Imagine a retreat at a swank Wisconsin resort, where elected officials are wined and dined by corporate lobbyists, have their travel and accommodations paid, have activities for their families and their child-care subsidized, and are given tickets to major league ball games and elite parties by corporate lobbyists with business before the legislature.
These activities would be banned if they took place in the state of Wisconsin, because our state has some of the strongest ethics laws in the nation. Our gift ban prohibits legislators from even taking a cup of coffee from a lobbyist. But if you export the legislators and the lobbyists to out-of-state resorts under the rubric of the American Legislative Exchange Council (ALEC), it has been permitted.
It is time for Wisconsin's Government Accountability Board to take another look at this situation.
Thanks to a ground breaking investigation by the Center for Media and Democracy we know far more about how ALEC is funded and how it operates than we have at any time in the past.
ALEC describes itself as the nation's largest independent "member association of state legislators," but over 98 percent of its nearly $7 million budget comes from corporations and sources other than legislative dues. Some Wisconsin politicians have the taxpayers pay ALEC's $50/year dues, but firms can pay $10,000 to join a task force.
Global corporations that want to change Wisconsin's laws are bankrolling trips to ALEC meetings, where legislators and lobbyists vote as co-equals on "model" bills that the politicians then bring back to Wisconsin and introduce as their own brilliant ideas, such as controversial "voter ID" bills and Florida-style "Stand Your Ground" legislation.
Far away from home, behind closed doors, without constituents or the press, Wisconsin legislators debate, amend, and vote on templates to change state laws. An equal vote is given to lobbyists from out-of-state corporations, such as Koch Industries, Pfizer, Altria/Phillip Morris, State Farm, and AT&T, to name a few. ALEC keeps these bills secret, even after our organization shared over 800 of them at ALECexposed.org.
After a few hours of work, legislators get to party. Rep. Robin Vos encouraged the entire Wisconsin ALEC delegation to accept free major league baseball tickets from Time-Warner at the 2011 ALEC Cincinnati meeting, at a time when the media conglomerate was lobbying on a major overhaul of the Wisconsin telecommunications system.
Rep. Vos is an ALEC state co-chair. Along with his ALEC corporate co-chair, who represents Koch Industries, Vos is charged with raising money to pay for the ALEC scholarships. Sen. Scott Fitzgerald told the press the scholarships are "blind," no one knows where the money is coming from, but open records requests to his office reveal a spreadsheet of money coming in from firms and money going out to legislators.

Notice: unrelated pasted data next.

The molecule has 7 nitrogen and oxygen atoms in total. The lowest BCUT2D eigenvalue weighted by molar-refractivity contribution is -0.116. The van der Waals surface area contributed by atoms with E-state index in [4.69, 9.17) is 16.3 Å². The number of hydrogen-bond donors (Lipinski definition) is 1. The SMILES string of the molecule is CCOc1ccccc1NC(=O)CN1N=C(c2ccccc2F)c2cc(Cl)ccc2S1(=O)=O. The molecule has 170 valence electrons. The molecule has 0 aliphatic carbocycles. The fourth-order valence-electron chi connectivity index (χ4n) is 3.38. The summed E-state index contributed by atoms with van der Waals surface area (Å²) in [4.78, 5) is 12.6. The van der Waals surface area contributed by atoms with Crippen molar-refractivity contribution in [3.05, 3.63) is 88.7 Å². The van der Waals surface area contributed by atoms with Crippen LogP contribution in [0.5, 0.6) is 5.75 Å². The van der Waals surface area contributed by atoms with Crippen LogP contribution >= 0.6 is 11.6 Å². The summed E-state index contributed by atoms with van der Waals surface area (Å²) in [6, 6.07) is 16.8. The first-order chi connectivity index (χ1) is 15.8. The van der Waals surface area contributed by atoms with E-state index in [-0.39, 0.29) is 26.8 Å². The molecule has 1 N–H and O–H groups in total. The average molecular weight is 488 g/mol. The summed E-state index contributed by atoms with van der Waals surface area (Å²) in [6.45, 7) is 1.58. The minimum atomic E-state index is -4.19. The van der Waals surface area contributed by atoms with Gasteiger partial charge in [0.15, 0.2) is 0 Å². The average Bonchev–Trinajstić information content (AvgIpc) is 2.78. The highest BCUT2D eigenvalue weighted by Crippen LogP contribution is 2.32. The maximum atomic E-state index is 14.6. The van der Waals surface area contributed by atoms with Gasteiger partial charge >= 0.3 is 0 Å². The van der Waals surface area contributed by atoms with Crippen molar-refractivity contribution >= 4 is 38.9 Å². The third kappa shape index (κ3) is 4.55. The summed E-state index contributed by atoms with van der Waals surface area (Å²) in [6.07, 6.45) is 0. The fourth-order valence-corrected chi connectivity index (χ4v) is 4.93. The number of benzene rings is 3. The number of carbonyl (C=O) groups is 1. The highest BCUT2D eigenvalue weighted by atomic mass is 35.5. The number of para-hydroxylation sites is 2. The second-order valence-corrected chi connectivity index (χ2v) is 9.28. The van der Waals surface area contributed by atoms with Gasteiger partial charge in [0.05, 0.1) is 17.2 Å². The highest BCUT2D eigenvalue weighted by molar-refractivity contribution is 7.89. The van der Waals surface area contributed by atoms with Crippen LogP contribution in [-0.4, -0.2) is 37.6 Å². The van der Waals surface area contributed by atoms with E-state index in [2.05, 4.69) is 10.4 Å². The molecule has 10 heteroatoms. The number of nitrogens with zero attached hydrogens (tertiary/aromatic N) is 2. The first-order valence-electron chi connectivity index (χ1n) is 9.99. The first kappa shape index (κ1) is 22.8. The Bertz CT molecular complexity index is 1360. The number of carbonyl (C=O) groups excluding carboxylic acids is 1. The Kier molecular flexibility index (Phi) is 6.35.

Most state legislators never report these gifts of travel, and most corporations don't report pushing these bills as lobbying. This blinds Wisconsin voters to the huge influence ALEC and its corporations have on changes to ours laws that these powerful interests want made. Some 21 ALEC bills passed the legislature this past session and 19 were signed into law by ALEC alum Scott Walker.
ALEC has repeatedly told the IRS it doesn't lobby. ALEC also attested that it doesn't give scholarships, even as ALEC told Wisconsin's ethics officials the opposite in 2010. Now the IRS is investigating charges by the good government group, Common Cause, and a former high-ranking IRS official that ALEC is breaking laws governing non-profit charitable organizations.
We believe corporate funded ALEC scholarships violate Wisconsin's best-in-the-nation ethics laws, which try to protect lawmaking from corruption and favoritism.
And we are asking Wisconsin's Government Accountability Board to rule that legislators are barred from accepting ALEC scholarships and gifts.
Lisa Graves is Executive Director of the Center for Media and Democracy (PRWatch.org and ALECexposed.org). She formerly served as Deputy Assistant Attorney General in the Office of Legal Policy at the U.S. Department of Justice. She also served as the Chief Counsel for Nominations for the U.S. Senate Judiciary Committee, as Deputy Chief of the Article III Judges Division of the U.S. Courts, and as an adjunct professor of law.